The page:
die belebende Bedenkung

How evidence is ignored in favour of Gareth

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Dr Kevin Tennent‘s @ConversationUK piece on high speed rail – titled ‘HS2 debate shows how evidence is ignored in favour of politics’ (10 February 2020) – owes an ‘intellectual debt to @GarethDennis‘.

That’s Gareth Dennis, of HS2 contractor Arcadis, ‘Rail’ magazine, NCHSR, and ‘Permanent Rail Engineering’ infamy.

twitter, @Kevin_D_Tennent, '[...] New @ConversationUK  piece on #HS2 and the wildlife v carbon debate - owes an intellectual debt to @GarethDennis  but does reflect my research thinking in #publictransport generally'

In his article, co-written with Lindsay Hamilton, Dr Tennent claimed HS2 would “increase capacity on existing rail routes” and “research” by Midlands Connect found that ‘as many as 73 stations would benefit from increased rail capacity’.

Obviously, there is no evidence that HS2 would increase capacity on existing rail routes, and no evidence of genuine ‘research’ by Midlands Connect about ‘released capacity’ on the rail network. Midlands Connect doesn’t actually have ‘researchers’, it has PR people (Sophie Zumbe, David Blackadder-Weinstein, James Bovill, et al).

Nor is there any evidence that HS2 being a ‘wildlife v carbon debate’. HS2 combines the destruction of flora and fauna, with increased carbon emissions.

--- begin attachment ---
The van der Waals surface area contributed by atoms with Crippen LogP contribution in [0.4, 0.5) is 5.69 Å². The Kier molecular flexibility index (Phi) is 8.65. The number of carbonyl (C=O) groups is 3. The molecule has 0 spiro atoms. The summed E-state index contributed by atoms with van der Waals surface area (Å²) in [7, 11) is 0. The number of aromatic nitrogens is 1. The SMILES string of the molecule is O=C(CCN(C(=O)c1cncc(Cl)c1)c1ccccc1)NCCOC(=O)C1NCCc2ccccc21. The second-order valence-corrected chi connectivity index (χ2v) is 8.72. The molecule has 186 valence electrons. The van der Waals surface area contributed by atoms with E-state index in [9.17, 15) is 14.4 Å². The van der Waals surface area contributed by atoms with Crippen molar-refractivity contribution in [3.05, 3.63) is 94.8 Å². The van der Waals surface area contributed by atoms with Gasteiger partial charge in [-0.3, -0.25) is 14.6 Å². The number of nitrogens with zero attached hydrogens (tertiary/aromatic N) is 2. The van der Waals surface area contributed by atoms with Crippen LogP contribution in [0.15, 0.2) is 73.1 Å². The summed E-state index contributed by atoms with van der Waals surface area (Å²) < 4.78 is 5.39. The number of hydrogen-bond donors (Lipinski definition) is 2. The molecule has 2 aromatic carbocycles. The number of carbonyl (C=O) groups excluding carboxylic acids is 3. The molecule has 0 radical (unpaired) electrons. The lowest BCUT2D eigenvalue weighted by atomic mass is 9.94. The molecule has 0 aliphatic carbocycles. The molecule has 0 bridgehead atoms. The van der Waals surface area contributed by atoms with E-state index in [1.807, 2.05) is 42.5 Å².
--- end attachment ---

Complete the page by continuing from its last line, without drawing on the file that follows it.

HS2 Ltd, phase one and phase 2a carbon emissions forecast

[HS2 debate shows how evidence is ignored in favour of politics | 10 February 2020 | Lindsay Hamilton, Senior Lecturer in Organisational Ethnography, University of York | Kevin Tennent, Senior Lecturer in Management, University of York | Creative Commons]

A recent report commissioned and published by The Wildlife Trusts drew attention to the habitat loss threatened by HS2, the UK’s proposed new high-speed rail network. The report claims as many as 693 classified wildlife sites within 500 metres of the line will be impacted, something echoed by Extinction Rebellion and Stop HS2 activists:

‘Using guile, deceit, lies, fraud, coercion, blackmail and immensely destructive practices, HS2 wish to put an end to all we hold dear and our most important legacy to our children. This is our rainforest. Right now we desperately need tree climbers. We desperately need people. People really scare HS2.’

This emotive language, playing to historic fears of destruction, pits HS2 against conservation. The pressure from environmental groups adds to that from those politicians who want the government to cancel or alter the project in favour of schemes that provide more benefit to their local areas. As a result, the future of the scheme has been uncertain, even with government backing.

Yet, like many projects with importance for wildlife, HS2 is by no means a clear-cut choice between obliteration and preservation. The problem is that human politics is central in defining the outcome of such planned projects and scientific knowledge is too often displaced by binary thinking.

The purpose of HS2 is partly to provide faster rail services between London, Birmingham, Manchester and Leeds (and, in turn, to other follow-on destinations). But it will also increase capacity on existing rail routes by taking current fast intercity trains off those lines, making space for more local commuter and freight services.

Research by the transport development organisation Midlands Connect found that as many as 73 stations would benefit from increased rail capacity, 54 of which are not directly served by the new lines. In short, HS2 will streamline a large proportion of the UK’s rail network.